(5%) for each day it is late, unless prior approval has been given by the Professor. Students are responsible for material missed or assignments made when they are absent from class.

Unit examinations must be taken the day they are scheduled. Students are required to contact the Professor no later than the day of the exam to receive approval to take a make-up exam. Cheating or plagiarizing on essays, quizzes or exams will result in an automatic "F" grade for that work.

Students may withdraw from this class up until April 25, 2002. After that point, they will be awarded a grade for the work they completed for the semester. Please speak with me before the deadline if you have any questions concerning your grade.

TENTATIVE COURSE OUTLINE

Week 1 Introducing Ourselves/ Overview of the course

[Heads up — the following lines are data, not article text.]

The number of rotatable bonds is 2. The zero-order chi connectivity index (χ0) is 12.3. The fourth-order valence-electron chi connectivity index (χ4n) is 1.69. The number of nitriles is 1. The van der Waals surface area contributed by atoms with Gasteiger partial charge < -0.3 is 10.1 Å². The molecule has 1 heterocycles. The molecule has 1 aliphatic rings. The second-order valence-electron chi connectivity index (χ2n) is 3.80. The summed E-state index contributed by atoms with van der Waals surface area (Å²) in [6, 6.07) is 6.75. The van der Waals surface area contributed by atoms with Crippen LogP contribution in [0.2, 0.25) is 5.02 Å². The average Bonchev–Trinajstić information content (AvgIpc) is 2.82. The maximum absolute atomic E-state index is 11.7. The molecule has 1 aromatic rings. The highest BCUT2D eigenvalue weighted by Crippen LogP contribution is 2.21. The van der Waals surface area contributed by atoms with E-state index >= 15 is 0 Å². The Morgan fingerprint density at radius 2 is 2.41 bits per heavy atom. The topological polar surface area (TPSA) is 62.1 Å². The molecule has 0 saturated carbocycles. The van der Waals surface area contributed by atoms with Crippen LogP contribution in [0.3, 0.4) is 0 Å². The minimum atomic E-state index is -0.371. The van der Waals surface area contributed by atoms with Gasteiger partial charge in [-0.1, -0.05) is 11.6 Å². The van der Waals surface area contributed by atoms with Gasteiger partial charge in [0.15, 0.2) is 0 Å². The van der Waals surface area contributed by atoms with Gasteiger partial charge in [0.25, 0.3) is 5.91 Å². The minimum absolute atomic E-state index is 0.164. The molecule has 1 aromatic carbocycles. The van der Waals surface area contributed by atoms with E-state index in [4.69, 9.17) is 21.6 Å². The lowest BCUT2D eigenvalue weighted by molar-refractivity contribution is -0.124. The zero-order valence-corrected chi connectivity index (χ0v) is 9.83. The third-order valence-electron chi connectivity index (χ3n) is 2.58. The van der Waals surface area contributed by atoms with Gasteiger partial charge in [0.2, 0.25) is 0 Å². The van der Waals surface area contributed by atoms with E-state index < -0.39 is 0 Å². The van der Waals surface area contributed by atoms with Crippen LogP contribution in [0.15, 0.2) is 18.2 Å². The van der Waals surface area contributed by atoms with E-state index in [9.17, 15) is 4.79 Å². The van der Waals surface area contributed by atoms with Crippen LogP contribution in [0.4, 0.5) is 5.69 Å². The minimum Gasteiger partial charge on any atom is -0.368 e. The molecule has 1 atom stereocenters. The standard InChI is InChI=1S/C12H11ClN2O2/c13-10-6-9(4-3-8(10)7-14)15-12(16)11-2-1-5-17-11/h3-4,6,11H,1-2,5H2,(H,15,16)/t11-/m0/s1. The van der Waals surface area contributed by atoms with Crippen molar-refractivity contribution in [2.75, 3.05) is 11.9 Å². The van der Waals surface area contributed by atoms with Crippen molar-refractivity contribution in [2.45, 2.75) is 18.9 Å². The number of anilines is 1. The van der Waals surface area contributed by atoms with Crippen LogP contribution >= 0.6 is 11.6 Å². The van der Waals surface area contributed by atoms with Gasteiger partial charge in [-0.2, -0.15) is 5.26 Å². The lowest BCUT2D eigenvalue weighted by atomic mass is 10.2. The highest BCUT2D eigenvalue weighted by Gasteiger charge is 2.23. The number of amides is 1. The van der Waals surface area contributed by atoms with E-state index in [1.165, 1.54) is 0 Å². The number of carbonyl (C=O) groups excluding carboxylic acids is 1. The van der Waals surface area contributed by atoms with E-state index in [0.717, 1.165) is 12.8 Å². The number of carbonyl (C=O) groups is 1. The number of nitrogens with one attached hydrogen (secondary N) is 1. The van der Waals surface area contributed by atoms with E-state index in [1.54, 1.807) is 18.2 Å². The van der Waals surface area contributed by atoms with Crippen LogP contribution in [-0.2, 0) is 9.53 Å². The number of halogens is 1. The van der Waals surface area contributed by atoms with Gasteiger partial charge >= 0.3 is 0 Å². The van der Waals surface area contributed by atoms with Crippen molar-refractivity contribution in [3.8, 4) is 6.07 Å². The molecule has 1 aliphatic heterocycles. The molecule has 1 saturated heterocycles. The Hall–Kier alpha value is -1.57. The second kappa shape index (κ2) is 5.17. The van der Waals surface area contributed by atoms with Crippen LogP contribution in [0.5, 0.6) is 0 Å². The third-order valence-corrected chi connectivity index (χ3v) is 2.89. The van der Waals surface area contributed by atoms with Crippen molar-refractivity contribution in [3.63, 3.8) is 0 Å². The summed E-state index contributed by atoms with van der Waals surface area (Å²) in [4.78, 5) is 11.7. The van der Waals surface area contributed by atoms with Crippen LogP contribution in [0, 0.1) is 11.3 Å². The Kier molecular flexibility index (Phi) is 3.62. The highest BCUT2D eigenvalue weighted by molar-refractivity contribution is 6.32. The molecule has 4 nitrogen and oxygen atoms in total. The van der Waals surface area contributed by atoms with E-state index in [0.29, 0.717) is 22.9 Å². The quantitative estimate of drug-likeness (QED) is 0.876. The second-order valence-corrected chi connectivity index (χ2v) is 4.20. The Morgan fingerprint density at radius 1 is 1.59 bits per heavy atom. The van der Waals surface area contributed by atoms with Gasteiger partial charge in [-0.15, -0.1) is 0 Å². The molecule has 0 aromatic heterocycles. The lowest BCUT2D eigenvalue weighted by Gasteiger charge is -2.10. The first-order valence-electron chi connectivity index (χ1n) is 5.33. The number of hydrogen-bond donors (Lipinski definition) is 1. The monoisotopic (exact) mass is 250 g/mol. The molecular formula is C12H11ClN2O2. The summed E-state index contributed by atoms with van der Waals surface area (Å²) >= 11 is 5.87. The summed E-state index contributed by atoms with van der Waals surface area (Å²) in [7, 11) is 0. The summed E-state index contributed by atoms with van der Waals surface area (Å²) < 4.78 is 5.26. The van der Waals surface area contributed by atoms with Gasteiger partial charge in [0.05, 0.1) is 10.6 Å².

Jan 25 Reading: Chapter 1

Week 2 American Government & Politics continued

Jan 28/Feb 1 Reading: Chapter 1

Week 3 The Constitution

Feb 4/6/8 Reading: Chapter 2

Week 4 Civil Liberties

Feb 11/13/15 Reading: Chapter 4

PROJECT TOPICS DUE FEB 11

Week 5 Civil Liberties finished

Feb 20/22

Week 6 Begin Civil Rights

Feb 25/27 Reading: Chapter 5

Mar 1 BOOK ANALYSIS DUE FEB 25

Week 7 Civil Rights- Equal Protection

Mar 4/6/8 Reading: Chapter 5

Week 8 Civil Rights- Beyond Equal Protection

Mar 11/13/15 Reading: Chapter 6

Week 9 Public Opinion

Mar 18/20 Reading: Chapter 7

UNIT ONE EXAMINATION MARCH 18

(Covers Chapters 1,2, 4, 5, 6)

SPRING BREAK MARCH 21-31, 2002

National Endowment for the Humanities (NEH) LECTURE MARCH 25, 02

Week 10 Public Opinion finished

Apr 1/3/5 VISIT TO CONGRESS- TO BE SCHEDULED

Week 11 Congress: The Legislative Branch

Apr 8/10 Reading: Chapter 12

Week 12 Congress

Apr 15/17/19 Reading: Chapter 12

Week 13 Begin Executive Branch

Apr 22/24/26 Reading: Chapter 13

PROJECTS DUE APRIL 24

Week 14 Executive Branch

Apr 29/ Reading: Chapter 15

May 1/3

Week 15 Judicial Branch

May 6/8/10 Reading: Chapter 15

May 13 WRAP UP

UNIT TWO TAKE HOME EXAMINATION DUE MAY 20, 02

(Covers Chapters 7, 12, 13, 15)